cyber crime phishing

How I Lost £10,000 From Cybercrime

Internet & Security

How I Lost £10,000 From Cybercrime

To start, I feel it’s important to note that this story is written based on an amalgamation of experiences we’ve had as an IT support company. It is unfortunately not infrequent that we meet a business calling regarding a breach of their systems and data or monetary loss.

Every business believes cybercrime is something that occurs but doesn’t happen to them. Especially as our clients are small to medium size businesses, a common misconception is that they are “too small to be targeted”. It depends on a multitude of factors;
what cybercrime and forum they get attacked by, and how much time, effort and money the hackers will have put in. The common Nigerian prince asking to deposit money into your account is a low-cost attack but means that it easily separates the vulnerable internet users. The case that has lost clients over £10,000 (not including the downtime they experienced) was slightly more comprehensive…

So, it’s a Monday morning and my inbox needs clearing as it’s been collecting emails throughout the weekend. I am skimming through, deleting the ones which I have just mindlessly been cc’ed into and I come across a password reset on my Microsoft account. It tells me that I need to reset my password in the next 72 hours (and that was sent on Saturday evening) otherwise I will be locked out of my account. Firstly, the idea of prolonging clearing my inbox for any longer fills me with dread and the last thing I want to do is be locked out of my account and have to contact my IT team.

So, I logically click the email and go to reset my password. This makes sense for the following reasons:

1. The email address it came from was the [email protected]. That seems incredibly legit, right? Even if I copy the address and put it into Google, it wouldn’t pick up that the “l” in online was actually a capitalised i.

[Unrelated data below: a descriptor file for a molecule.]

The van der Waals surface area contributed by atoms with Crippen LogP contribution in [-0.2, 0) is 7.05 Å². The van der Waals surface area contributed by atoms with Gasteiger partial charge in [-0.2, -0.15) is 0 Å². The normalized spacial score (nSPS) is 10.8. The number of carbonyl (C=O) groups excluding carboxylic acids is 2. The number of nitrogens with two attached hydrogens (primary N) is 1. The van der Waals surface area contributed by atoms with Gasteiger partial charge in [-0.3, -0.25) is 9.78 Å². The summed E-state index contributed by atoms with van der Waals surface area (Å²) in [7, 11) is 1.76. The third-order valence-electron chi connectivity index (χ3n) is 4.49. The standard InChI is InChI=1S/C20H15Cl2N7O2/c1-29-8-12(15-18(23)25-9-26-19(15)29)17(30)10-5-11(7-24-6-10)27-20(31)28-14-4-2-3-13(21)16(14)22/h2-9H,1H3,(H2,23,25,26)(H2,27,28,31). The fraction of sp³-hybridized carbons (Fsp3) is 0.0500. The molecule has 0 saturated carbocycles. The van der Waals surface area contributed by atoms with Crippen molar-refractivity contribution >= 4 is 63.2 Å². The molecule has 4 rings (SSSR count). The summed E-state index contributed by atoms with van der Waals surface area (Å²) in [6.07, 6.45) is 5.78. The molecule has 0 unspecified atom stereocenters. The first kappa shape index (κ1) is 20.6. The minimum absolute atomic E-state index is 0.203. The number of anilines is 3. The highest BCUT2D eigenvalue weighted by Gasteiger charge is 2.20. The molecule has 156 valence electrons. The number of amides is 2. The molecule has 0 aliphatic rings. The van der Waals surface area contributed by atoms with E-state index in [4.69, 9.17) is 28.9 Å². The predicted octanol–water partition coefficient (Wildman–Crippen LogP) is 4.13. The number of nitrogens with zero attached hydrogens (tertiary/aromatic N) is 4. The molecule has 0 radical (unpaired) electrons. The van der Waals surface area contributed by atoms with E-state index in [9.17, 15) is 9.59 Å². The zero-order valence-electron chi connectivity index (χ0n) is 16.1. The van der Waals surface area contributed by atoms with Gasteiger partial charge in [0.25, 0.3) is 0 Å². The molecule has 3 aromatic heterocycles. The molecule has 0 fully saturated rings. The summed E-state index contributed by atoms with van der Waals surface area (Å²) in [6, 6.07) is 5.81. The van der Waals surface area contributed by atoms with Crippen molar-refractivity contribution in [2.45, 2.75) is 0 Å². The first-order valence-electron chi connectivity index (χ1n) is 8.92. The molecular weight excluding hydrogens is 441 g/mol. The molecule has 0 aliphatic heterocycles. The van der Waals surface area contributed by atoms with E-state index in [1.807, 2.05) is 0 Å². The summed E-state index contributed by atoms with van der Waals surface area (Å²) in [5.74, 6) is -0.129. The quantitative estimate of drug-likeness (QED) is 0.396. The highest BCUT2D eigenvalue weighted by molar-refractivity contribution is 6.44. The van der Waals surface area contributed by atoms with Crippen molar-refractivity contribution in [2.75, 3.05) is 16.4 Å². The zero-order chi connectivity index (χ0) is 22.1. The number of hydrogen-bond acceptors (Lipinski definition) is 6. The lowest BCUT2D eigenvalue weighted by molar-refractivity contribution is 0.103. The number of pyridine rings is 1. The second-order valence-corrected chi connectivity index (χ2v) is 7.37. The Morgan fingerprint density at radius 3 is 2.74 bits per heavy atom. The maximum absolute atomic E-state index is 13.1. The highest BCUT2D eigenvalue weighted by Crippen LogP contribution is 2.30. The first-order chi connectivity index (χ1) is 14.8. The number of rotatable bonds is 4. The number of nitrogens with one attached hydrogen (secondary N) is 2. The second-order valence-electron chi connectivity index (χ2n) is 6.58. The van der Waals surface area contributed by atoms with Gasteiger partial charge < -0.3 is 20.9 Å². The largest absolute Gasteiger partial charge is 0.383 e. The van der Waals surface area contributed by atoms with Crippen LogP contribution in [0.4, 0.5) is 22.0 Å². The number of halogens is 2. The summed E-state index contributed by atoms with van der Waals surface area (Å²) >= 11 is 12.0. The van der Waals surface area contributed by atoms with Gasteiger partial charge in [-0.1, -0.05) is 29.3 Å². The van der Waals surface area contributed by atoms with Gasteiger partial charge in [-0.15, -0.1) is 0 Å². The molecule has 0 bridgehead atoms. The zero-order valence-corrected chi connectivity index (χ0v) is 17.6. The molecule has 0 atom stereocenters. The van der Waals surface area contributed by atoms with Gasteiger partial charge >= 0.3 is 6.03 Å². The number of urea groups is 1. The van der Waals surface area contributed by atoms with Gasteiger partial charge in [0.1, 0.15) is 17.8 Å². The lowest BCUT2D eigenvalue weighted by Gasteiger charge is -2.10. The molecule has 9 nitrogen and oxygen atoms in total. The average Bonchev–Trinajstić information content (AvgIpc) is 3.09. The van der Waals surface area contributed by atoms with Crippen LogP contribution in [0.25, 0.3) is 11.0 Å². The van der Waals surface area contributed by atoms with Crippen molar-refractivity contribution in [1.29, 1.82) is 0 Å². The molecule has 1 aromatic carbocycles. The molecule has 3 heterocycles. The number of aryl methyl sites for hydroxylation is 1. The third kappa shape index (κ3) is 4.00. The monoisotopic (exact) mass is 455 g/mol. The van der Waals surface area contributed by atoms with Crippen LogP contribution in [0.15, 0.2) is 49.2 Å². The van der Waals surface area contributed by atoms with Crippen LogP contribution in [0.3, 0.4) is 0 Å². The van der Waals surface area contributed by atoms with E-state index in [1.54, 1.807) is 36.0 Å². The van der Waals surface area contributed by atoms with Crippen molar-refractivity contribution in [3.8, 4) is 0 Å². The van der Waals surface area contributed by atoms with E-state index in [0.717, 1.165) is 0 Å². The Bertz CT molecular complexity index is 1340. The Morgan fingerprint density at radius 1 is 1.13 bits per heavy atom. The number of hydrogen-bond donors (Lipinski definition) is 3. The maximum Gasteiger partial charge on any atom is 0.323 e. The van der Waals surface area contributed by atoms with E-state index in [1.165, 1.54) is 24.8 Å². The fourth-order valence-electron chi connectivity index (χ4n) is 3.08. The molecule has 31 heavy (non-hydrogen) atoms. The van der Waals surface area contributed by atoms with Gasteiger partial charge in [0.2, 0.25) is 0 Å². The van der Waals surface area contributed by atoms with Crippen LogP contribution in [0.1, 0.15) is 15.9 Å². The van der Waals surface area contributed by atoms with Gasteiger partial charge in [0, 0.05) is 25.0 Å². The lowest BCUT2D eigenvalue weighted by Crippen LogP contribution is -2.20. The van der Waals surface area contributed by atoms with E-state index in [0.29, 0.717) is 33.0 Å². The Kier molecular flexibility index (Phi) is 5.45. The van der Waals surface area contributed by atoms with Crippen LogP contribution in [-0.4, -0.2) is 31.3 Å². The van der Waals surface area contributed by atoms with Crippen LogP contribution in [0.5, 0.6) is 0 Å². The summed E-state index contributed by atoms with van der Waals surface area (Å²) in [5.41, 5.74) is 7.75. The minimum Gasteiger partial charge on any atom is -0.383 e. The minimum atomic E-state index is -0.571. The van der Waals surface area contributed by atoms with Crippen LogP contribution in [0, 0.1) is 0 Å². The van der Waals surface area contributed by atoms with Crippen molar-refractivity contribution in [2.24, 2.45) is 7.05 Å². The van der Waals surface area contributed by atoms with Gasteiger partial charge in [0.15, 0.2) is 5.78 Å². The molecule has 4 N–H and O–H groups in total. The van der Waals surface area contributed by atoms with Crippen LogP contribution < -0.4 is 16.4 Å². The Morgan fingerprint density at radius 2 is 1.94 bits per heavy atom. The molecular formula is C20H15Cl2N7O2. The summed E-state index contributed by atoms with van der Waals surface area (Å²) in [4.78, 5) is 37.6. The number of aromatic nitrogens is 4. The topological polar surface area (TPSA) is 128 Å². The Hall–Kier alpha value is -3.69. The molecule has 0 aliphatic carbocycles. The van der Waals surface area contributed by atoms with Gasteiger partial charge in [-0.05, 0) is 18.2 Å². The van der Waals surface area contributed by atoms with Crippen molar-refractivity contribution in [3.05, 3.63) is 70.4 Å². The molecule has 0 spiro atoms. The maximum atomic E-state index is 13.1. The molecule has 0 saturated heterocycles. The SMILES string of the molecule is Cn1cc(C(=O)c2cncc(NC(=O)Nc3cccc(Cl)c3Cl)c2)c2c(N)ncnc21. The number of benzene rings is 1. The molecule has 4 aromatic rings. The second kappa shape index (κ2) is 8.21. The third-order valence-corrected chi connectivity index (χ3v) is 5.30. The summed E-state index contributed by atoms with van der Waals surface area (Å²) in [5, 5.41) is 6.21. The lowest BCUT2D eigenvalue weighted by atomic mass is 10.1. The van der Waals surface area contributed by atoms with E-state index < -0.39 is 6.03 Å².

2. It looked exactly like Microsoft emails I’d received before, it was the same branding, display, and process

3. My emails are on Microsoft, they had to be a part of Microsoft to know that and it’s been a while since I have reset I password

I click, it asks me to type in my account details which I do willingly because I obviously need to access my account to change my password. I even get to a webpage that asks me to put in my brand-new password so the whole process is complete. It informs me that my password has been changed and the process has been completed – perfect!

I carry on my normal day to day tasks, nothing suspicious happens and I even get to the stage where I forget that a password reset occurred. Weeks, even months pass and everything is fine, no breaches and no reason to be concerned.

But then I go on holiday, I’ve put it in my calendar in Outlook, so staff can see when I am returning. I come back, and really odd things seem to be happening. My accounts team come up to me with strange queries, money from clients that should have been paid into the company account but hasn’t, money that adds up to around £10,000. I speak to a couple of clients it concerns, they promise they have paid but they mention that they got an email saying that the payment details have changed and even weirder than that, it had come from my account.

I now decide it’s time to contact my IT support company and get them to run a full investigation into what has happened. I assume it’s a hacker, someone who has got into my computer and taken control of my email from there. Maybe it’s connected to a breach that happened on an account with the same password as my email, I don’t know but I’m pretty sure it’s nothing I’ve done.

They launched a full investigation and discovered a lot of strange things. Firstly, that someone was accessing my account from a country I’d never even visited before and this had been going on for months. Secondly, they had created a rule in my email to automatically forward on emails concerning the words “payment” or “invoice” to a specific email address and to simultaneously delete them from my inbox. Once this was discovered, we backtracked all my emails to see if anything suspicious happened on the date they first accessed my account and that’s when I saw that highly convincing password reset email. They identified that as an illegitimate email and the highly suspected reason for the hack. The hacker had been on my account for months waiting for the perfect opportunity to attack. They chose the time they knew I’d be less able to detect it, when I was on holiday. All the payments clients had sent to that account were completely gone and it took days to ensure that no other clients had been sent this change of payment or anything else that was suspect.

That attack cost me over £10,000 and was something I could have prevented.

There are so many things you can do as a business to reduce your chances of experiencing this attack, whether it’s internal training or cybersecurity software. Let us know if this is a concern of yours and we can help you to put policies and protection in place to get it sorted.